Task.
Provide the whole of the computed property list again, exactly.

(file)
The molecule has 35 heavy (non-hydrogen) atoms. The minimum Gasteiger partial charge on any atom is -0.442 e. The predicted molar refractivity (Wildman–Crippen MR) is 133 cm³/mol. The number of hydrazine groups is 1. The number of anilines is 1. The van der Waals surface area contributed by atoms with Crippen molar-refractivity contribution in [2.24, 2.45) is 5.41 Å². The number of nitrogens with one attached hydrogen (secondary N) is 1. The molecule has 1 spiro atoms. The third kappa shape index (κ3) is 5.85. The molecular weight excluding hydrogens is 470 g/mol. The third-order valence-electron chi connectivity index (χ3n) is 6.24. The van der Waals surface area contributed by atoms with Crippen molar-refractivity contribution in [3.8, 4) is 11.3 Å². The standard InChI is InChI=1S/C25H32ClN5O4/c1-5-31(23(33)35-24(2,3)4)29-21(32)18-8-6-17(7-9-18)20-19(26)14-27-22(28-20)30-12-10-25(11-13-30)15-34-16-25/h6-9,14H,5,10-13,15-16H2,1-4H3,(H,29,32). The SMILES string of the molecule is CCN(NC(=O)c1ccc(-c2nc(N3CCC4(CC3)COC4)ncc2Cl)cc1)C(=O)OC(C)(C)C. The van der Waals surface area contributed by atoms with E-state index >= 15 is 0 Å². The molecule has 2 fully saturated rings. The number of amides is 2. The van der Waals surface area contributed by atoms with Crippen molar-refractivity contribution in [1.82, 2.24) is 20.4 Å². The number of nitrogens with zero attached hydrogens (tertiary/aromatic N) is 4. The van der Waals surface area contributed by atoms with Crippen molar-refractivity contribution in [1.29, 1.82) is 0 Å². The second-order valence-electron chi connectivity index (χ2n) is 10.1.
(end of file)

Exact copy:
The molecule has 35 heavy (non-hydrogen) atoms. The minimum Gasteiger partial charge on any atom is -0.442 e. The predicted molar refractivity (Wildman–Crippen MR) is 133 cm³/mol. The number of hydrazine groups is 1. The number of anilines is 1. The van der Waals surface area contributed by atoms with Crippen molar-refractivity contribution in [2.24, 2.45) is 5.41 Å². The number of nitrogens with one attached hydrogen (secondary N) is 1. The molecule has 1 spiro atoms. The third kappa shape index (κ3) is 5.85. The molecular weight excluding hydrogens is 470 g/mol. The third-order valence-electron chi connectivity index (χ3n) is 6.24. The van der Waals surface area contributed by atoms with Crippen molar-refractivity contribution in [3.8, 4) is 11.3 Å². The standard InChI is InChI=1S/C25H32ClN5O4/c1-5-31(23(33)35-24(2,3)4)29-21(32)18-8-6-17(7-9-18)20-19(26)14-27-22(28-20)30-12-10-25(11-13-30)15-34-16-25/h6-9,14H,5,10-13,15-16H2,1-4H3,(H,29,32). The SMILES string of the molecule is CCN(NC(=O)c1ccc(-c2nc(N3CCC4(CC3)COC4)ncc2Cl)cc1)C(=O)OC(C)(C)C. The van der Waals surface area contributed by atoms with E-state index >= 15 is 0 Å². The molecule has 2 fully saturated rings. The number of amides is 2. The van der Waals surface area contributed by atoms with Crippen molar-refractivity contribution in [1.82, 2.24) is 20.4 Å². The number of nitrogens with zero attached hydrogens (tertiary/aromatic N) is 4. The van der Waals surface area contributed by atoms with Crippen molar-refractivity contribution in [1.29, 1.82) is 0 Å². The second-order valence-electron chi connectivity index (χ2n) is 10.1.